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The United States has seen an uptick in violent crimes and experts believe this increase in violence could be tied to prolonged pandemic–related stress, recent incidents of racial injustice, a contentious election cycle, and civil unrest.

In October 2021, nearly a year and a half after COVID-19 was declared a global pandemic and millions sheltered in place to stop the spread of the virus, the American Psychological Association (APA) warned that the next global health crisis is a mental health pandemic — one that will persist even after the Coronavirus threat has been addressed.

Long-term physical and mental health is declining due to the inability to cope in healthy ways with the stressors of the pandemic. Americans report sleeping more or less than desired, increased alcohol consumption, delaying healthcare services, gaining weight, increased stress levels due to remote work, and worsened mental health — all classified by the APA as “serious health consequences.”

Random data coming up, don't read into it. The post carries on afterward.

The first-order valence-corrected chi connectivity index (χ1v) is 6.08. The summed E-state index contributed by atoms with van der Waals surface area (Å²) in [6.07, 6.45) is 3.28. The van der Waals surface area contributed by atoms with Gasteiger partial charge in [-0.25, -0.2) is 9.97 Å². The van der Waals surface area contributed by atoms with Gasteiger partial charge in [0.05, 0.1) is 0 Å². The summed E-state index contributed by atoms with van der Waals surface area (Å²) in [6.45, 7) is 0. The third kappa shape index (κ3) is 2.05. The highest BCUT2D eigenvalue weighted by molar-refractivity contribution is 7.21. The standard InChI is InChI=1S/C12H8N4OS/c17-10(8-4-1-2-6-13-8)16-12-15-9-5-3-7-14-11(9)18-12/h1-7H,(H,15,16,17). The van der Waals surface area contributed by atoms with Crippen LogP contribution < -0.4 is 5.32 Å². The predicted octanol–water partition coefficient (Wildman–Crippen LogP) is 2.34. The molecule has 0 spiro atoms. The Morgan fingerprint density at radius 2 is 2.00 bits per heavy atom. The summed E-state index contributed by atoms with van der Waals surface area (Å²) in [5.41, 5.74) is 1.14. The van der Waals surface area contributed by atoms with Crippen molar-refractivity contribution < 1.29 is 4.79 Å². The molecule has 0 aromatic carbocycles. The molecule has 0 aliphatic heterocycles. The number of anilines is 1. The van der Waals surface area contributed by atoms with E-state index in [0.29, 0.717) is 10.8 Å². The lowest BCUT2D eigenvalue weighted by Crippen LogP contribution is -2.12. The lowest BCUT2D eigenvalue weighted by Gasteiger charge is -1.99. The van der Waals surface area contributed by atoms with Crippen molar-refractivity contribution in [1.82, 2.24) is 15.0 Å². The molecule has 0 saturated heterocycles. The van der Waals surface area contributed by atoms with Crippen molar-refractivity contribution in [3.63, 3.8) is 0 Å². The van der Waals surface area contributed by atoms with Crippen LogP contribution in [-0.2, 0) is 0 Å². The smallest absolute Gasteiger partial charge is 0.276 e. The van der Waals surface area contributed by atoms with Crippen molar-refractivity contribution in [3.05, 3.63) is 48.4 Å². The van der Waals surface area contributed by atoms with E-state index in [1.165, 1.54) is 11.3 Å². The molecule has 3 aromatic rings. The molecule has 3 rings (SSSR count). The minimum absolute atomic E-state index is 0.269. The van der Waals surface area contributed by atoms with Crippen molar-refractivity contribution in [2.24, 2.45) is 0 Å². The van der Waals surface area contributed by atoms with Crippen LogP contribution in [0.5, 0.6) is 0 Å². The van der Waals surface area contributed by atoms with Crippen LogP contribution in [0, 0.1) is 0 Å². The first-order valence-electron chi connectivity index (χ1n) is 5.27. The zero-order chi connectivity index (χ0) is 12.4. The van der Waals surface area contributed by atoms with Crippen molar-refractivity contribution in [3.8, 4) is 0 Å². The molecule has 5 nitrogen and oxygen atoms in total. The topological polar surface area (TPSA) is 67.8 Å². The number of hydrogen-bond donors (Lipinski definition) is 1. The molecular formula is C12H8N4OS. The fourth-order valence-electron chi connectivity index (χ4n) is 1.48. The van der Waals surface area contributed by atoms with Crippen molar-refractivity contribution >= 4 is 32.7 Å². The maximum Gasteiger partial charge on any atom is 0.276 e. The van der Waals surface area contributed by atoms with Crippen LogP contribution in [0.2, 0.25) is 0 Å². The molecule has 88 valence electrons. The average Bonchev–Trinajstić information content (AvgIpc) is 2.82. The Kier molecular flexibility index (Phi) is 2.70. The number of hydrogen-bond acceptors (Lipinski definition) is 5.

With these side effects of pandemic-related stress, another downside emerges: increased violent and aggressive behavior. The National Commission on COVID-19 and Criminal Justice studied crime in 34 major cities across the United States and found that aggravated and gun assault rates were also higher in the first quarter of 2021 than in the same period of 2020. A University of California, Davis study found that extra stress related to the pandemic caused by income loss and lack of ability to pay for housing and food has exacerbated the “silent epidemic” of intimate partner violence.

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Hospitals and healthcare workers are also bearing the brunt of workplace violence. During the pandemic’s first six months, 611 incidents of COVID-19–related physical or verbal assaults, threats or discrimination were directed toward healthcare workers, patients and medical facilities in more than 40 countries, according to the International Committee of the Red Cross.

While there is no silver bullet that can prevent violence entirely, security leaders suggest that knowing how to safely subdue a violent patient, customer, visitor, employee or student can go a long way in preventing violent incidents or other forms of aggression.

The Magic Recipe: Security Training

Knowing the right combination of strategies, techniques and methods to de-escalate a situation can avert tragedies, prevent violent incidents, reduce injuries and even repair or establish trust.